Sweden’s beleaguered bastion of decency

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THE good news from the Swedish general election is that the Islamophobic Sweden Democrats failed to achieve their promised breakthrough. The bad news is that the two mainstream parties, the Social Democrats and the Moderates both lost seats. Indeed, the Social Democrats, the dominant liberal force in Swedish politics, recorded their worst result since 1945. Sweden Democrats boosted their vote, adding 13 seats to their 2014 tally, giving them 62 seats in the new parliament.

The country’s system of proportional representation means that there is now an extended period of horse-trading before a coalition is formed. The outgoing government led by the Social Democrats in alliance with the Greens and backed in parliament by the Left Party will have to seek other partners if it wishes to return to power. The opposition center-right Alliance was formed in 2004 in frustration at the Social Democrats long headlock on power. Led by the Moderates, until now the Alliance had been made up of the Center, Liberal and Christian Democrats. Pundits are dubious that any of the smaller parties will jump ship and join up with former rivals.

A period of considerable suspense therefore lies ahead. But there is at least one certainty, which is that both of the two main parties have vowed they will not work with the xenophobic Sweden Democrats. Built on the rump of a blatantly racist movement, under the leadership since 2005 of Jimmie Akesson this party has sought the shed its extremist image, which Akesson clearly saw as inimical to the values of moderation and social justice, which are the bedrock of Swedish character.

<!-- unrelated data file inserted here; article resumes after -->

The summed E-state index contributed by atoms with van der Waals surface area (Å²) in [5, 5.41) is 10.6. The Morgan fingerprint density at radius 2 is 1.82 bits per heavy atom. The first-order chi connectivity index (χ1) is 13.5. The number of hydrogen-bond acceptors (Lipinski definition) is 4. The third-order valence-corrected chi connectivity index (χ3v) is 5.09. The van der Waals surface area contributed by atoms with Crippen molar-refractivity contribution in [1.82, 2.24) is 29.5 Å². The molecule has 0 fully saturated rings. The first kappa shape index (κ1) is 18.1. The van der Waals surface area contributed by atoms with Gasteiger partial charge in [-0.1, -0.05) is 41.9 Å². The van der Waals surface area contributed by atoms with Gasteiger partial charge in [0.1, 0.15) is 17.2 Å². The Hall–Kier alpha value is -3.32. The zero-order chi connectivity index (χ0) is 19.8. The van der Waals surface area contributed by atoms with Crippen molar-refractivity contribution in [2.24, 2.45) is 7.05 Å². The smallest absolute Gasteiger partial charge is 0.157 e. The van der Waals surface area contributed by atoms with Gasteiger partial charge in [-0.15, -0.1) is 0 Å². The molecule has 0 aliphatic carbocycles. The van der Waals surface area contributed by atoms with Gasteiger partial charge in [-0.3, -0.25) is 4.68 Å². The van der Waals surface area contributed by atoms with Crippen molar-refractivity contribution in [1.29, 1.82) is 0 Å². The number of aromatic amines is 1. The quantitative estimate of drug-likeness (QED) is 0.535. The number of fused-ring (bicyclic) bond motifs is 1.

In 2010 the party won its first parliamentary representation with 20 seats which figure rose to 49 in 2014. In an effort to clean up its public image the leadership has actually expelled members for “racist” comments. Nevertheless, its vigorous anti-immigration policies have played up concerns at the arrival of refugees, almost all of them Muslim.

Sweden’s record in giving shelter to those driven from their countries by conflict has been outstanding, in relative terms outstripping the humanitarian policies of Germany’s Chancellor Angela Merkel. In the last 15 years, the 650,000 asylum-seekers who have arrived in Sweden mean that, per head of population, the country has accepted more refugees than any other country in the developed world.

As in Germany, among refugees who have been welcomed, there have been those who bring deep discredit to their fellow Muslims. Recent fighting between rival Somali gangs in the city of Gothenburg saw a five-year-old Muslim boy killed by a grenade. The widespread torching of dozens of vehicles has been blamed on angry Muslim youths, though there is evidence that some at least of these crimes may actually have been carried out by white racists. The fact that they happened in the run-up to the election adds to this possibility.

Mainstream Swedish politicians now face some key decisions. Most importantly, can enough of them agree to work together in government to freeze out Sweden Democrats? But equally, can they resist the temptation to steal some of the racist’s political clothes by abandoning their humane and generous welcome to the refugees who are already in Sweden and those who wish to come to a country still widely seen as a bastion of decency?


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